#ICGN16 was the hashtag for tweeting about the 2016 annual meeting of the International Corporate Governance Network held in San Francisco, June 27 – 29th, 2016. Check Twitter for additional posts to #ICGN16. What follows are a few of my rough notes from the conference. Accuracy for details isn’t one of my noted strengths, so I’m tempted to say the notes are for entertainment purposes only but I do hope readers will get some sense of the proceedings.
#ICGN16: PreConference Rethink of ‘One Share, One Vote’
Even before the ICGN16 (International Corporate Governance Network annual conference) met in San Francisco last month, two prominent former board members kicked off lively debate by proposing a radical rethink of what has been a guiding principle for many in the movement for good corporate governance. Peter Clapman and Richard Koppes argued in a WSJ opinion piece that longterm shareholders should have greater voting rights.
…the shareholder-rights agenda has been largely achieved. Only 10% of S&P 500 boards are classified today, while some 90% are elected by majority vote. Only 3% have a poison pill in force. More than 35% of S&P 500 companies have adopted proxy access…
Activists increasingly demand board representation to implement their agenda, often meaning that short-term investors take and quickly relinquish boards’ seats. Boards frequently settle with activists out of fear of losing a proxy battle—or worse, winning a Pyrrhic victory. (Time to Rethink ‘One Share, One Vote’?)
Substantial implementation, that’s the deception companies have been arguing in order to obtain ‘no-action’ relief under SEC Rule 14a-8(i)(10) after implementing proxy access ‘lite.’ Law firms have been touting recent no-action letters released on February 12, with more in March 2016. It looks like a clear win for entrenched managers and directors for implementing only proxy access lite. In reality, such deception will cost companies more in legal fees and will reduce board discretion, since shareholders will increasingly file binding bylaw resolutions to obtain the same robust proxy access promised under vacated Rule 14a-8(i)(10). Continue Reading →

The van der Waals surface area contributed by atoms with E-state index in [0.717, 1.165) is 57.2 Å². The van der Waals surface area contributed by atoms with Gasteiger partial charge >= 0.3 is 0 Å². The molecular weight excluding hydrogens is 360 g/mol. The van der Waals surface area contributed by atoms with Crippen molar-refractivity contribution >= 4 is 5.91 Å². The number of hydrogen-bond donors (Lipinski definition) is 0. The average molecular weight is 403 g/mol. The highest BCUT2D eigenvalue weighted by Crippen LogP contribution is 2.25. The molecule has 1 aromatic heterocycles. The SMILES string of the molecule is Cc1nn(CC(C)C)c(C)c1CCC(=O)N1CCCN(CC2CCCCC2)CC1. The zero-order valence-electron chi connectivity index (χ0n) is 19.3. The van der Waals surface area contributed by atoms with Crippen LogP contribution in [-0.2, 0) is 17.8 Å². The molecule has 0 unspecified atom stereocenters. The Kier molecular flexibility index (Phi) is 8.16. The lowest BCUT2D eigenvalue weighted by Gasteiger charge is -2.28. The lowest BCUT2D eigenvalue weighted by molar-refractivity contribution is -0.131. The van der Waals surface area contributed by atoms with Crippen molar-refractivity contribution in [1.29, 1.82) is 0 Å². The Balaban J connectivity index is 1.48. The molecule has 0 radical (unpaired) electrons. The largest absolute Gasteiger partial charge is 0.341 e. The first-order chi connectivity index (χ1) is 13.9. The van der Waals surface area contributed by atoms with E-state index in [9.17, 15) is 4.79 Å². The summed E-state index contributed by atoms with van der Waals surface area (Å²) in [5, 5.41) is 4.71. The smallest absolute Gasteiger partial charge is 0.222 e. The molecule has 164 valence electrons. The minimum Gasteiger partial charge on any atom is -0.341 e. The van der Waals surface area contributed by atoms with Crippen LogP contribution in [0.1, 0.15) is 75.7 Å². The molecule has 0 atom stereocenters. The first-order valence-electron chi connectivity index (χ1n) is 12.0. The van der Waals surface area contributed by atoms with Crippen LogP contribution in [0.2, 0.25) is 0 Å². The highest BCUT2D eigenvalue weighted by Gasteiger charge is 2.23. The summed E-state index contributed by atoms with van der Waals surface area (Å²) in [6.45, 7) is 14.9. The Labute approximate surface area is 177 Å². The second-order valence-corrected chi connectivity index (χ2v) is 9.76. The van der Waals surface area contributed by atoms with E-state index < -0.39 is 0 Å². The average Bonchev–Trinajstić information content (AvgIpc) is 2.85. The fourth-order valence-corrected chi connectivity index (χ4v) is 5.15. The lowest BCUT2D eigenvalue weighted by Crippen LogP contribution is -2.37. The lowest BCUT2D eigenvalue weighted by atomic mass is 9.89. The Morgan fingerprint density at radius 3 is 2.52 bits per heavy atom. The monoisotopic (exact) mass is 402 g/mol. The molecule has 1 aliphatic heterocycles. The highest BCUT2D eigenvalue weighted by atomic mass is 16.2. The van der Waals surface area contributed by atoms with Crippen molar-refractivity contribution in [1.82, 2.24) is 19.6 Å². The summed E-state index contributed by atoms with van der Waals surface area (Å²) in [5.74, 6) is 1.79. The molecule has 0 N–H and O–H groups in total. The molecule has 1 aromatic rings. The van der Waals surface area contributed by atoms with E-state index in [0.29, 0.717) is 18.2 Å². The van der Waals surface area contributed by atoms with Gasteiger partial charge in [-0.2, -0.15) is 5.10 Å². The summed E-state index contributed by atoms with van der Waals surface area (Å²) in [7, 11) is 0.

Corporate lobbying disclosure remains a top shareholder proposal topic for 2016. At least 66 investors have filed proposals at 50 companies asking for lobbying reports that include federal and state lobbying payments, payments to trade associations used for lobbying, and payments to any tax-exempt organization that writes and endorses model legislation. Political activity remains a top investor topic for the sixth consecutive year, with more than 90 proposals filed for 2016 that seek disclosure of either lobbying or political contributions. Continue Reading →
RIA hands untied by Newground Social Investments team and the SEC’s refusal to grant a no-action letter to Baker Hughes (BHI, $BHI) on February 22, 2016. Congratulations to Bruce Herbert and staff at Newground, as well as to their advisors.
We have discussed the importance of not counting abstentions before at Simple Majority Vote Counting Initiative for Proxies. Bruce has worked tirelessly in chipping away at vote counting deception for years… making some progress. However, what we are celebrating here are two precedents established that will ease the burden faced by Registered Investment Advisors (RIAs, Investment Advisor or Investment Adviser?) and their clients: Continue Reading →
The SEC protects the 2%. No, I am not writing about the top 2% of America in terms of wealth or income, although there is probably some correlation. I am writing about the 2% of shares that are still registered. While the SEC is protecting shareholders who own that 2% of shares, they are falling down on the job with respect to protecting the rights of shareholders owning the other 98%. Yesterday, I asked the SEC to invalidate the proxy ballot sent out by Qualcomm (QCOM). I’ve raised this issue before, filing a rulemaking petition on the subject in 2009 but can’t let the SEC’s inaction slide. A few examples of previous posts are as follows:
- Reforms at ProxyVote Don’t Go Far Enough
- Steris Corporation’s Proxy Voting Deflate-Gate
- Biased Ballots: Oshkosh Vote Questioned – Take Action
- Broken Windows & Proxy Vote Rigging – Both Invite More Serious Crime
- If I Were on the SEC’s Investor Advisory Committee: Recommendations to Help Retail Investors
- Don’t Let Them Get Away With Stealing Elections
Apple shareholders rejected real proxy access at their meeting on February 25, 2016. Maybe shareholders thought they already have it. Recent decisions by the SEC could lead shareholders to believe proxy access was “substantially implemented.”
Maybe they wanted to support Apple’s management while the company is under attack from the FBI.
ISS recommended a “For” vote. Shouldn’t that have guaranteed passage?
We probably won’t know for months which Apple shareholders rejected real proxy access… and maybe that’s the key point.
Disney ($DIS), together with its subsidiaries, operates as an entertainment company worldwide. Disney is one of the stocks in my portfolio. Their annual meeting is on March 3, 2016. ProxyDemocracy.org had collected the votes of three funds when I checked. I voted against the pay proposal and compensation committee and in favor of shareholder proposal to eliminate supermajority requirements and to report on lobbying. I voted with the Board’s recommendations 62% of the time. View Proxy Statement.